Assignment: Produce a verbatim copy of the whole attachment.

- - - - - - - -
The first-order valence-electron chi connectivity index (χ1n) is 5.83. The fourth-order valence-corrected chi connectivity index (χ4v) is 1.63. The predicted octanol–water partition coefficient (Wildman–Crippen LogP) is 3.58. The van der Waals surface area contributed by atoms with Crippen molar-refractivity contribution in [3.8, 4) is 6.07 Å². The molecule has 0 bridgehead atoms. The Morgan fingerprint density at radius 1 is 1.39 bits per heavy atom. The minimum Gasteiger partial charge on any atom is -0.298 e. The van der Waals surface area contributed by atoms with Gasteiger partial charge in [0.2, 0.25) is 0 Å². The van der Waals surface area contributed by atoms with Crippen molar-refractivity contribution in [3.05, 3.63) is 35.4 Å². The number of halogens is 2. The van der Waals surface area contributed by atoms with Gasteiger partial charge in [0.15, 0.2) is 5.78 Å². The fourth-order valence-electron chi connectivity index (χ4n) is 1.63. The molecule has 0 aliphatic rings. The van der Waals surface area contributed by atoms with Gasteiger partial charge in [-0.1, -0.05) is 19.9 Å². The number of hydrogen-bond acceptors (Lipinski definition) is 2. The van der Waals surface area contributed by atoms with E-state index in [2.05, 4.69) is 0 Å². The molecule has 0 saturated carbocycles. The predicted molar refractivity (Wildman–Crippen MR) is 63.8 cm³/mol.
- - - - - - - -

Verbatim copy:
The first-order valence-electron chi connectivity index (χ1n) is 5.83. The fourth-order valence-corrected chi connectivity index (χ4v) is 1.63. The predicted octanol–water partition coefficient (Wildman–Crippen LogP) is 3.58. The van der Waals surface area contributed by atoms with Crippen molar-refractivity contribution in [3.8, 4) is 6.07 Å². The molecule has 0 bridgehead atoms. The Morgan fingerprint density at radius 1 is 1.39 bits per heavy atom. The minimum Gasteiger partial charge on any atom is -0.298 e. The van der Waals surface area contributed by atoms with Gasteiger partial charge in [0.2, 0.25) is 0 Å². The van der Waals surface area contributed by atoms with Crippen molar-refractivity contribution in [3.05, 3.63) is 35.4 Å². The number of halogens is 2. The van der Waals surface area contributed by atoms with Gasteiger partial charge in [0.15, 0.2) is 5.78 Å². The fourth-order valence-electron chi connectivity index (χ4n) is 1.63. The molecule has 0 aliphatic rings. The van der Waals surface area contributed by atoms with Gasteiger partial charge in [-0.1, -0.05) is 19.9 Å². The number of hydrogen-bond acceptors (Lipinski definition) is 2. The van der Waals surface area contributed by atoms with E-state index in [2.05, 4.69) is 0 Å². The molecule has 0 saturated carbocycles. The predicted molar refractivity (Wildman–Crippen MR) is 63.8 cm³/mol.